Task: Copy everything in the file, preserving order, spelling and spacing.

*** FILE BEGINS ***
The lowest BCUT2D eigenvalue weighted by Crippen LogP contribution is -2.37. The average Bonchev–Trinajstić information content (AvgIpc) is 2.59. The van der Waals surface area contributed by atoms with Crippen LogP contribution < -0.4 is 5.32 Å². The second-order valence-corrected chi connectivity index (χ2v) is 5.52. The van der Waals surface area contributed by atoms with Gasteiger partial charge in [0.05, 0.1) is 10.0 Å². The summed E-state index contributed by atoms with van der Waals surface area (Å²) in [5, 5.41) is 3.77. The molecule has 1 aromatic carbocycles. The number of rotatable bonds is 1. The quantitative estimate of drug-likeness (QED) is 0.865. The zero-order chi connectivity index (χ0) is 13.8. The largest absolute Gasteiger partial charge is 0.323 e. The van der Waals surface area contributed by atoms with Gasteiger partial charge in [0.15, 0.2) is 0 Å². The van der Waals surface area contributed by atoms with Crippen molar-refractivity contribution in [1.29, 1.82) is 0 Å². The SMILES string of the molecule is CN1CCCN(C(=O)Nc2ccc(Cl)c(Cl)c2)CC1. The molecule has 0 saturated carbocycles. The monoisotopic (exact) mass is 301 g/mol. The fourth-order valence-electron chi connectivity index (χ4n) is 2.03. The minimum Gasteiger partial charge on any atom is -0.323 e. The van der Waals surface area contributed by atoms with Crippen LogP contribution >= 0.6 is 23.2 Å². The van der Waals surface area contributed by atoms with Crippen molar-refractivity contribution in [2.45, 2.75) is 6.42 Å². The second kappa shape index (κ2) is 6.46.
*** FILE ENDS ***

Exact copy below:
The lowest BCUT2D eigenvalue weighted by Crippen LogP contribution is -2.37. The average Bonchev–Trinajstić information content (AvgIpc) is 2.59. The van der Waals surface area contributed by atoms with Crippen LogP contribution < -0.4 is 5.32 Å². The second-order valence-corrected chi connectivity index (χ2v) is 5.52. The van der Waals surface area contributed by atoms with Gasteiger partial charge in [0.05, 0.1) is 10.0 Å². The summed E-state index contributed by atoms with van der Waals surface area (Å²) in [5, 5.41) is 3.77. The molecule has 1 aromatic carbocycles. The number of rotatable bonds is 1. The quantitative estimate of drug-likeness (QED) is 0.865. The zero-order chi connectivity index (χ0) is 13.8. The largest absolute Gasteiger partial charge is 0.323 e. The van der Waals surface area contributed by atoms with Gasteiger partial charge in [0.15, 0.2) is 0 Å². The van der Waals surface area contributed by atoms with Crippen molar-refractivity contribution in [1.29, 1.82) is 0 Å². The SMILES string of the molecule is CN1CCCN(C(=O)Nc2ccc(Cl)c(Cl)c2)CC1. The molecule has 0 saturated carbocycles. The monoisotopic (exact) mass is 301 g/mol. The fourth-order valence-electron chi connectivity index (χ4n) is 2.03. The minimum Gasteiger partial charge on any atom is -0.323 e. The van der Waals surface area contributed by atoms with Crippen LogP contribution >= 0.6 is 23.2 Å². The van der Waals surface area contributed by atoms with Crippen molar-refractivity contribution in [2.45, 2.75) is 6.42 Å². The second kappa shape index (κ2) is 6.46.